4. 4.
    Gherardi RK, Authier FJ (2003) Aluminum inclusion macrophagic myofasciitis: a recently identified condition. Immunol Allergy Clin North Am 23:699–712PubMedCrossRefGoogle Scholar
  5. 5.
    Lacson AG, D’Cruz CA, Gilbert-Barness E, Sharer L, Jacinto S, Cuenca R (2002) Aluminum phagocytosis in quadriceps muscle following vaccination in children: relationship to macrophagic myofasciitis. Pediatr Dev Pathol 5:151–158PubMedCrossRefGoogle Scholar
  6. 6.
    Thomas HV, Stimpson NJ, Weightman AL, Dunstan F, Lewis G (2006) Systematic review of multi-symptom conditions in Gulf War veterans. Psychol Med 36:735–747PubMedCrossRefGoogle Scholar
  7. 7.
    Cherin P, Gherardi RK (2000) Macrophagic myofasciitis. Curr Rheumatol Rep 2:196–200PubMedCrossRefGoogle Scholar
  8. 8.
    Authier FJ, Cherin P, Creange A et al (2001) Central nervous system disease in patients with macrophagic myofasciitis. Brain 124:974–983PubMedCrossRefGoogle Scholar
  9. 9.
    Israeli E, Agmon-Levin N, Blank M, Shoenfeld Y (2009) Adjuvants and autoimmunity. Lupus 18:1217–1225PubMedCrossRefGoogle Scholar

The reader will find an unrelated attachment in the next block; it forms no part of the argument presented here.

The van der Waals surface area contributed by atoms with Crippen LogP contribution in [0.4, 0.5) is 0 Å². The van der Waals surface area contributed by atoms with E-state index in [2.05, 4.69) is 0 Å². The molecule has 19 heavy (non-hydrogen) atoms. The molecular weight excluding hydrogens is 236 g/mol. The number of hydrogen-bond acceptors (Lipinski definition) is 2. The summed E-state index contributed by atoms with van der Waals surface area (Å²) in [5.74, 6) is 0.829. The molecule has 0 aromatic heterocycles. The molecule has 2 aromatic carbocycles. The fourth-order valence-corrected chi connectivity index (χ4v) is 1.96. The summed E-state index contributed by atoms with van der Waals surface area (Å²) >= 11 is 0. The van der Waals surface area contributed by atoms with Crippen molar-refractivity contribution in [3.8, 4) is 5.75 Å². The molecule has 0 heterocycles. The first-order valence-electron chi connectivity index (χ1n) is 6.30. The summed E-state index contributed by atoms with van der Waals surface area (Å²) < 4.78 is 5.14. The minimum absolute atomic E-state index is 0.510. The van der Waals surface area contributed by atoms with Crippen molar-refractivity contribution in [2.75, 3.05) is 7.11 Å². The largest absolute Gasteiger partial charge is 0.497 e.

10. 10.
    Eisenbarth SC, Colegio OR, O’Connor W, Sutterwala FS, Flavell RA (2008) Crucial role for the Nalp3 inflammasome in the immunostimulatory properties of aluminium adjuvants. Nature 453:1122–1126PubMedCrossRefGoogle Scholar
  11. 11.
    Kool M, Soullie T, van Nimwegen M et al (2008) Alum adjuvant boosts adaptive immunity by inducing uric acid and activating inflammatory dendritic cells. J Exp Med 205:869–882PubMedCrossRefGoogle Scholar
  12. 12.
    Kool M, Petrilli V, De Smedt T et al (2008) Cutting edge: alum adjuvant stimulates inflammatory dendritic cells through activation of the NALP3 inflammasome. J Immunol 181:3755–3759PubMedGoogle Scholar
  13. 13.
    Authier FJ, Sauvat S, Christov C et al (2006) AlOH3-adjuvanted vaccine-induced macrophagic myofasciitis in rats is influenced by the genetic background. Neuromuscul Disord 16:347–352PubMedCrossRefGoogle Scholar
  14. 14.
    Exley C, Swarbrick L, Gherardi RK, Authier FJ (2009) A role for the body burden of aluminium in vaccine-associated macrophagic myofasciitis and chronic fatigue syndrome. Med Hypotheses 72:135–139PubMedCrossRefGoogle Scholar